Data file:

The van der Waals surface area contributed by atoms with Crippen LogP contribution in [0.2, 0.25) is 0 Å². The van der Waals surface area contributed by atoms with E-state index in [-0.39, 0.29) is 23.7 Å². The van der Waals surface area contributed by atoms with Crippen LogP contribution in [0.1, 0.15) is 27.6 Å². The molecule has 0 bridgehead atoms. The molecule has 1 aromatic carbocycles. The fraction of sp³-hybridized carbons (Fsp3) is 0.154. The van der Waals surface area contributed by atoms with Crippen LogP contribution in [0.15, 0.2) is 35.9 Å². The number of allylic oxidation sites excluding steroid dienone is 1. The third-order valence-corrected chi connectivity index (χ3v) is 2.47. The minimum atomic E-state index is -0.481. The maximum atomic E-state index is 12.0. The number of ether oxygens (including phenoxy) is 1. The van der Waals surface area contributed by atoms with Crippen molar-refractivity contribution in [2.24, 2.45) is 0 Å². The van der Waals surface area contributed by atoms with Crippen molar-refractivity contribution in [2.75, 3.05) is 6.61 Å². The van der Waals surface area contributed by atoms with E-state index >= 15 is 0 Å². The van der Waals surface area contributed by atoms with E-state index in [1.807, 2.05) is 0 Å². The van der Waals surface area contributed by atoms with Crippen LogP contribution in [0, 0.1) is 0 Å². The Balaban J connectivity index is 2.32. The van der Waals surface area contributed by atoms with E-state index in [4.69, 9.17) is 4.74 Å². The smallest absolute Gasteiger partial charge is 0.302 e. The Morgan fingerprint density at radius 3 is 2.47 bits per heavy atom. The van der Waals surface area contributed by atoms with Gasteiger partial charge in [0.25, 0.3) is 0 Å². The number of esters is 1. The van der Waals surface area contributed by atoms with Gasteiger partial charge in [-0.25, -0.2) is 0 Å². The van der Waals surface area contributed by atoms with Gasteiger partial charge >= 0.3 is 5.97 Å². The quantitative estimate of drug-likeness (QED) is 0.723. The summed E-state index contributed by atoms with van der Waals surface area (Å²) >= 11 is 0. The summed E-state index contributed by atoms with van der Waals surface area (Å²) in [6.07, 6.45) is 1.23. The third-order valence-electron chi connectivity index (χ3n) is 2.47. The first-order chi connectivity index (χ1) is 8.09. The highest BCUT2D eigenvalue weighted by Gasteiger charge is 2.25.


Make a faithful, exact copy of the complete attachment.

The van der Waals surface area contributed by atoms with Crippen LogP contribution in [0.2, 0.25) is 0 Å². The van der Waals surface area contributed by atoms with E-state index in [-0.39, 0.29) is 23.7 Å². The van der Waals surface area contributed by atoms with Crippen LogP contribution in [0.1, 0.15) is 27.6 Å². The molecule has 0 bridgehead atoms. The molecule has 1 aromatic carbocycles. The fraction of sp³-hybridized carbons (Fsp3) is 0.154. The van der Waals surface area contributed by atoms with Crippen LogP contribution in [0.15, 0.2) is 35.9 Å². The number of allylic oxidation sites excluding steroid dienone is 1. The third-order valence-corrected chi connectivity index (χ3v) is 2.47. The minimum atomic E-state index is -0.481. The maximum atomic E-state index is 12.0. The number of ether oxygens (including phenoxy) is 1. The van der Waals surface area contributed by atoms with Crippen molar-refractivity contribution in [2.24, 2.45) is 0 Å². The van der Waals surface area contributed by atoms with Crippen molar-refractivity contribution in [2.75, 3.05) is 6.61 Å². The van der Waals surface area contributed by atoms with E-state index >= 15 is 0 Å². The van der Waals surface area contributed by atoms with E-state index in [1.807, 2.05) is 0 Å². The van der Waals surface area contributed by atoms with Crippen LogP contribution in [0, 0.1) is 0 Å². The Balaban J connectivity index is 2.32. The van der Waals surface area contributed by atoms with E-state index in [4.69, 9.17) is 4.74 Å². The smallest absolute Gasteiger partial charge is 0.302 e. The Morgan fingerprint density at radius 3 is 2.47 bits per heavy atom. The van der Waals surface area contributed by atoms with Gasteiger partial charge in [0.25, 0.3) is 0 Å². The number of esters is 1. The van der Waals surface area contributed by atoms with Gasteiger partial charge in [-0.25, -0.2) is 0 Å². The van der Waals surface area contributed by atoms with Gasteiger partial charge >= 0.3 is 5.97 Å². The quantitative estimate of drug-likeness (QED) is 0.723. The summed E-state index contributed by atoms with van der Waals surface area (Å²) >= 11 is 0. The summed E-state index contributed by atoms with van der Waals surface area (Å²) in [6.07, 6.45) is 1.23. The third-order valence-electron chi connectivity index (χ3n) is 2.47. The first-order chi connectivity index (χ1) is 8.09. The highest BCUT2D eigenvalue weighted by Gasteiger charge is 2.25.